• The sweet spot is 3-4 players.  There are 6 possible actions each turn, including four of which mess with other players' herds, and three that cause predators to remove opponents' dinosaurs from the board.  With 6 players every destructive action is taken every turn; with 3-4 players there are periods of calm between the predator attacks so you can build up herd sizes.
Final Thoughts:
As you may have come to expect from Eagle-Gryphon Games, the component quality is absolutely stellar.  Everything from the box to the insert (with its plastic cover to keep everything nice and neat) to the wooden dinosaur tokens, to the amazing plastic dinosaur models, and everything else is top notch quality.  This game is amazing just for the table presence alone.  My only complaint is that the graphic design on the reference tiles is very busy and can be confusing.  But once you know the possible actions, the reference becomes just a reference and is easy enough to use.

The actual gameplay is a little more subjective though.  My game group is mostly gamers who like deeper strategy games.  Some come from a more Amerithrash background (especially wargames like Axis & Allies, Risk, and some of the classic Avalon Hill titles) and some are really into more Euro-style games with less chaotic strategy.  Triassic Terror appealed to both groups, but didn't seem to be an instant hit.  Everyone enjoyed playing, and felt the brutality of the t-rex, raptors, and pterodactyl were amazingly thematic, however, this brutality was also a major source of frustration among both camps.  Everyone felt it was very difficult to create any long-term strategy because dinosaurs were removed from the board almost as fast as you could add them.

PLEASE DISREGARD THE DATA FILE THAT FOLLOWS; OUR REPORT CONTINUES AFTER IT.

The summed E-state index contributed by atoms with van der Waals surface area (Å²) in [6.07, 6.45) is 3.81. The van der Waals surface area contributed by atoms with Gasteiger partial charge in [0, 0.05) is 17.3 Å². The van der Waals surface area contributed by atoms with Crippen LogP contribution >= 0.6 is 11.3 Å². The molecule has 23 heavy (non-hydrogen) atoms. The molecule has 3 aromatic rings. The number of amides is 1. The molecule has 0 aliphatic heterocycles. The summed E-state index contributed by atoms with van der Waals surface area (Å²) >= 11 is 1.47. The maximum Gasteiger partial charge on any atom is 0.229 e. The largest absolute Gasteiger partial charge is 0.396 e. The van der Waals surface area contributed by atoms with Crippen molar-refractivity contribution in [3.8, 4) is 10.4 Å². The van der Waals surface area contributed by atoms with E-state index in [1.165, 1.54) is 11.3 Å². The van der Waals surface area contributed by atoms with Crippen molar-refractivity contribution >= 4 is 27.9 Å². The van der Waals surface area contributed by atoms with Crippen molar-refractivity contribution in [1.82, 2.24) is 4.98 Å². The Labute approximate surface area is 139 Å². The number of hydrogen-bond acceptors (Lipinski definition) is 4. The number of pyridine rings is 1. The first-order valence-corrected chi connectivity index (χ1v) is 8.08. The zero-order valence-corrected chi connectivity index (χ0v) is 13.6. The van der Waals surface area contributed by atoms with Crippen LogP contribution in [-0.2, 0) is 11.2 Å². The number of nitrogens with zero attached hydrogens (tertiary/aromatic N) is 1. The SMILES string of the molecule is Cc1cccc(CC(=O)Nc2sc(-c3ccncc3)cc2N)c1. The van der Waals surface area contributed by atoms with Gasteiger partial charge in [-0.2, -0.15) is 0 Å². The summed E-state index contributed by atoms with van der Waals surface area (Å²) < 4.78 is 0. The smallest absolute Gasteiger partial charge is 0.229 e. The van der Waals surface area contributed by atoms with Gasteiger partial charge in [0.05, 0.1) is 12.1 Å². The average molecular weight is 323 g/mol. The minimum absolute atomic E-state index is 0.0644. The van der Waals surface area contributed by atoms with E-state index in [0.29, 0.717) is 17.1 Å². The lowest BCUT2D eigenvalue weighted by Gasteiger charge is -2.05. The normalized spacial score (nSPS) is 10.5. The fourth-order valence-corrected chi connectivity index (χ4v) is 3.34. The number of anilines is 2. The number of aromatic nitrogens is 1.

This was especially prevalent in the six-player game where raptors and the t-rex actions were used every single round.  You start the game with 4 dinosaurs and in our six-player game, after six rounds of play, our herds numbered 7-12 dinosaurs.  Our herds fared better in the four-player game, ending with 12-25 dinosaurs in our herds, but the predators were still brutal and often derailed any attempt at strategic planning.  Triassic Terror is mostly a tactical game.  You can only plan slightly and instead have to react to the situation you find your herds in each turn.